Public Bodies Covered
The effect of the 2014 legislation was to remove the main restrictions introduced in 2003. It extends freedom of information to all public bodies. It provides a framework for the extension of freedom of information to public bodies in receipt of significant exchequer funding.
The Act applied freedom of information principles to all public bodies with some exemptions and to all bodies significantly funded by the exchequer. Ministerial order may extend the application of the Act subject to consultation with the relevant Departments and agreement of criteria regarding the selection of bodies which are a priority to be brought within the scheme.
A public body is defined in generic terms. The legislation accordingly potentially applies to all public bodies unless specifically exempted. Certain bodies are exempted and listed in Schedule I as exempt. The Minister has the power to include or exclude bodies or elements of bodies, whether new or future, from the remit of the legislation.
Schedule I sets out the bodies excluded under the legislation or partly included or excluded. Part I list bodies that are partly included. Part II lists the bodies that are excluded from the legislation in full.
A non-public body which receives significant funding from the Exchequer may be prescribed by ministerial order to be a freedom of information body, either wholly or in part. The legislation refers to these bodies as prescribed bodies.
A previous restriction on access in respect of services provided to a public body by a commercial State body and certain private bodies was relaxed.
Right to Information
There is a legal right for the public to obtain official information from FOI bodies. They are legally obliged to assist the public when making requests for such information. This applies to public bodies, prescribed bodies and service providers.
The legislation sets out the key principles to inform the bodies in the performance of their obligations under the Act. This includes the need to achieve greater openness and strengthen the accountability of public bodies.
Access to Records
There is a general right to access to records. They should be released unless they are found to be exempt.
A person has certain rights to information regarding acts of bodies which affect a person. Each person has a right to a reason for decisions on a matter particularly affecting him.
In applying exemptions, the right of access is only to be disallowed where the exemptions very clearly support a refusal of access.
There is provision for an amendment of records relating to personal information. Each member of the public may require personal information relating to himself and held by a body subject to the Act. It may be amended where it is incomplete, misleading or incorrect. The body is to provide assistance to persons making requests.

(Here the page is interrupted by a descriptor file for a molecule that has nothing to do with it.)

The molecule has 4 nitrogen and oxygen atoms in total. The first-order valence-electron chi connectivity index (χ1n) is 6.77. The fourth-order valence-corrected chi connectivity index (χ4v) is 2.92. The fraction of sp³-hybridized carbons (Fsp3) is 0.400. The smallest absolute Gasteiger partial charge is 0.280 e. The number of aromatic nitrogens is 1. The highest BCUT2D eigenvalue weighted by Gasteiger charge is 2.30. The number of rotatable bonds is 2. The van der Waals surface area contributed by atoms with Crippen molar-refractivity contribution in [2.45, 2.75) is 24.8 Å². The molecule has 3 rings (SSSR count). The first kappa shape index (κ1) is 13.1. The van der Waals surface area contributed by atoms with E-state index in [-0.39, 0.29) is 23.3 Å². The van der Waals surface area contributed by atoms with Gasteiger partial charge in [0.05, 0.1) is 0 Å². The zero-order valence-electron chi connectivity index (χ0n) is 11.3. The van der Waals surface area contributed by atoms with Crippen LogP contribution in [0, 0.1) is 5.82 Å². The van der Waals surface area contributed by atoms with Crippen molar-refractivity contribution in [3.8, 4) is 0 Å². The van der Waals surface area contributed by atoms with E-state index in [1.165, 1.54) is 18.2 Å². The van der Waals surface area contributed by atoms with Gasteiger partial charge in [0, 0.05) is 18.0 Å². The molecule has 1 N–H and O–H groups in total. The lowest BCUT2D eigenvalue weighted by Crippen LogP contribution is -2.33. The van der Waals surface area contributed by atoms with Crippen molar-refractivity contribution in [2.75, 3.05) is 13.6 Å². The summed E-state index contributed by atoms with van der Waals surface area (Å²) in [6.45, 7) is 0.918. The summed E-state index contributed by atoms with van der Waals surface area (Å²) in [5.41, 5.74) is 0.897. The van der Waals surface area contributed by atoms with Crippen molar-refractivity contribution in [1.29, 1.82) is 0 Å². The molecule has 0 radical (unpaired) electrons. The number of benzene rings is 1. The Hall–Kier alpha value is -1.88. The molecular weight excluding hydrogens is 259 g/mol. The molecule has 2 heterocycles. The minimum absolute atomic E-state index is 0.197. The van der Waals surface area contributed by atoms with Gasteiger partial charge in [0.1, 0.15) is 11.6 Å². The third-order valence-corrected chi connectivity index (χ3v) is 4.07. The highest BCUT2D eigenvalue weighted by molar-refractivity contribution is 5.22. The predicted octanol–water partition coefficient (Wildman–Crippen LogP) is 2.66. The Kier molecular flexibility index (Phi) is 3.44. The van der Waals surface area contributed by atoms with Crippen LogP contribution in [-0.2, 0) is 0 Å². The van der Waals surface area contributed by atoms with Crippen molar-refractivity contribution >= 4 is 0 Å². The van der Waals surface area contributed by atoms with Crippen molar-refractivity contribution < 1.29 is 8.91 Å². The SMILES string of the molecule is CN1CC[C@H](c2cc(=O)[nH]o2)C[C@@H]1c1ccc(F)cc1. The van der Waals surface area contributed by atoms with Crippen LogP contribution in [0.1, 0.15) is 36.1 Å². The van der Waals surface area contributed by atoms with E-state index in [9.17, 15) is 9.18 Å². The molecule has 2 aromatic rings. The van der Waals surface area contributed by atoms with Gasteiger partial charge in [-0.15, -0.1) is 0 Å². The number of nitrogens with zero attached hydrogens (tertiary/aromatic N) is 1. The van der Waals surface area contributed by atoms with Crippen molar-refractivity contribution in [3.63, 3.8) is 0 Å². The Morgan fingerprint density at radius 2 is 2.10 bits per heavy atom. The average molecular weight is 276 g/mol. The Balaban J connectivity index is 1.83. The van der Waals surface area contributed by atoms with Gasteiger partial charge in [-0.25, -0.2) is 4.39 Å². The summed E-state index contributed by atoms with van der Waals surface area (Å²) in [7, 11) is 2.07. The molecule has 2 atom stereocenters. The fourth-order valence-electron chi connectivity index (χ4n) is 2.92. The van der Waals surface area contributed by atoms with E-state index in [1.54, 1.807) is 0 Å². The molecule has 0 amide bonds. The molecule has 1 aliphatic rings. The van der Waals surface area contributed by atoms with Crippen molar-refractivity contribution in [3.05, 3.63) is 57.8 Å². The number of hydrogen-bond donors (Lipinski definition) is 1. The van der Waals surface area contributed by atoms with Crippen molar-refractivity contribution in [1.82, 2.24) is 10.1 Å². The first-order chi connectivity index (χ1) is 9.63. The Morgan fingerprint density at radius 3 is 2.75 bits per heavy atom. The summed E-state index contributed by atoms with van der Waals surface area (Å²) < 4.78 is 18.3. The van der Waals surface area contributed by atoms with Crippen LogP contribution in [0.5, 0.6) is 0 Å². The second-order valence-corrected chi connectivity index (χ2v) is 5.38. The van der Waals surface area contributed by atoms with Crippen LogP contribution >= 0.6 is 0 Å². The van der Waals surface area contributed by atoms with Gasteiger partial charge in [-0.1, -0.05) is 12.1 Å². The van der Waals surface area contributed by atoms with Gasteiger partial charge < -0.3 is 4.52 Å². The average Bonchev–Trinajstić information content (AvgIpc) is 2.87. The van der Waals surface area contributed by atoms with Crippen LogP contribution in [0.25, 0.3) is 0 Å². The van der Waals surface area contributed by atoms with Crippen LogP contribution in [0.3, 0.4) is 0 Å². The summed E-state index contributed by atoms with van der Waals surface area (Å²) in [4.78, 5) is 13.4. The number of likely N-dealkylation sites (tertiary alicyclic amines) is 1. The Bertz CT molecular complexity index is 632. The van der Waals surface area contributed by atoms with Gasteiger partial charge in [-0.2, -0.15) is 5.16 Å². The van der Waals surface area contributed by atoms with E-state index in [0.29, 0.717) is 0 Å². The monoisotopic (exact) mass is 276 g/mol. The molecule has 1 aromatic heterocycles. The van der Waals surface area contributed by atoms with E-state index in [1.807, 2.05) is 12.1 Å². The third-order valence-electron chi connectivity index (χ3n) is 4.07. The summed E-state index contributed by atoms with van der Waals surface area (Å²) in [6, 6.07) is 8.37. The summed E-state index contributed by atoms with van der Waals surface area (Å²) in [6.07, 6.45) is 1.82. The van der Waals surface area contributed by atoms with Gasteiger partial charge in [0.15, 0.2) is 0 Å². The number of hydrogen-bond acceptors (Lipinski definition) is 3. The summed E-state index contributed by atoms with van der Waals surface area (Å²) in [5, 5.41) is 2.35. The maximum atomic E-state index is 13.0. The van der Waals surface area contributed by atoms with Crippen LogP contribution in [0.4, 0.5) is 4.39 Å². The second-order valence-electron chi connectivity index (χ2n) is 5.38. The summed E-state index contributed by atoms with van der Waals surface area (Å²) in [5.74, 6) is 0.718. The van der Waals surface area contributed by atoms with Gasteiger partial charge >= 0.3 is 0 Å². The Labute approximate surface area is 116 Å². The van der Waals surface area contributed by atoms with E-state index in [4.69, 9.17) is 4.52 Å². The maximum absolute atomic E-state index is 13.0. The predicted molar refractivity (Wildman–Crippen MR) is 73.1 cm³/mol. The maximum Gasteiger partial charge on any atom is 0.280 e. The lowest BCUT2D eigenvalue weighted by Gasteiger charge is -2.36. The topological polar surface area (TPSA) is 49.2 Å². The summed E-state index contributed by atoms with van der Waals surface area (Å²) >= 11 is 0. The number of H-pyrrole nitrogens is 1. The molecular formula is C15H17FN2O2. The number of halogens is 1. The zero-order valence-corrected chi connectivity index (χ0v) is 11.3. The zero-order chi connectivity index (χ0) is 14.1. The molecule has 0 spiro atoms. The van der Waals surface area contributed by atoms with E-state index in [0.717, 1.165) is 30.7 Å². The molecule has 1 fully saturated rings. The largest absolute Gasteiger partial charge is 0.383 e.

Access can be granted in a number of different ways. Bodies must take reasonable steps to search for and extract data held electronically analogous to that which would be considered reasonable if it was held in paper form, whether or not this would result in the creation of a new record.
Where part of a record is exempt, access may be allowed for the remainder, where this is practical and is not misleading.
Exercising Right of Access
The legislation sets out how the right of access is to be exercised. Bodies are required to acknowledge receipt of the request within two weeks. The body may advise the person making the request whether the records are available under the European Communities (Re-Use of Public Sector Information) Regulations or European Communities (Access to Information on the Environment) Regulations
There are provisions in relation to decisions in relation to request and notification. Bodies must decide whether to permit or refuse requests within four weeks. They must notify the person making the request. Where the request is refused, reasons for refusal must be given together with a statement of the rights of review and repeal.
There is provision for an extension of time for consideration of requests. The period within which the decision must be made may be extended up to four weeks if the request or a related request relates to a large number of records and compliance within the general timeframe is not possible.
There is provision for refusal of a request on administrative grounds. This is similar to the prior legislation but adds some additional grounds. These include
- that the body intends to publish the records concerned within six weeks after receipt of the request.
- that the request relates to records already released.
The request may be refused on administrative grounds if granting the requests would cause substantial and unreasonable interference with or disruption of the work of the body. A refusal on administrative grounds can be made on the basis of disruption to the work of a particular functional area rather than the body.
There is provision for greater communication with the requester in an effort to refine the request. There is provision for deferral of access to a narrow range of records similar to that in the earlier legislation.
The body need not, however, take any steps involving the creation of any program or code for the purpose of searching or extracting data. It is not required to carry out any manipulation, analysis, compilation or other processing of data. Where records are available in such form, they may be released in electronic and searchable form.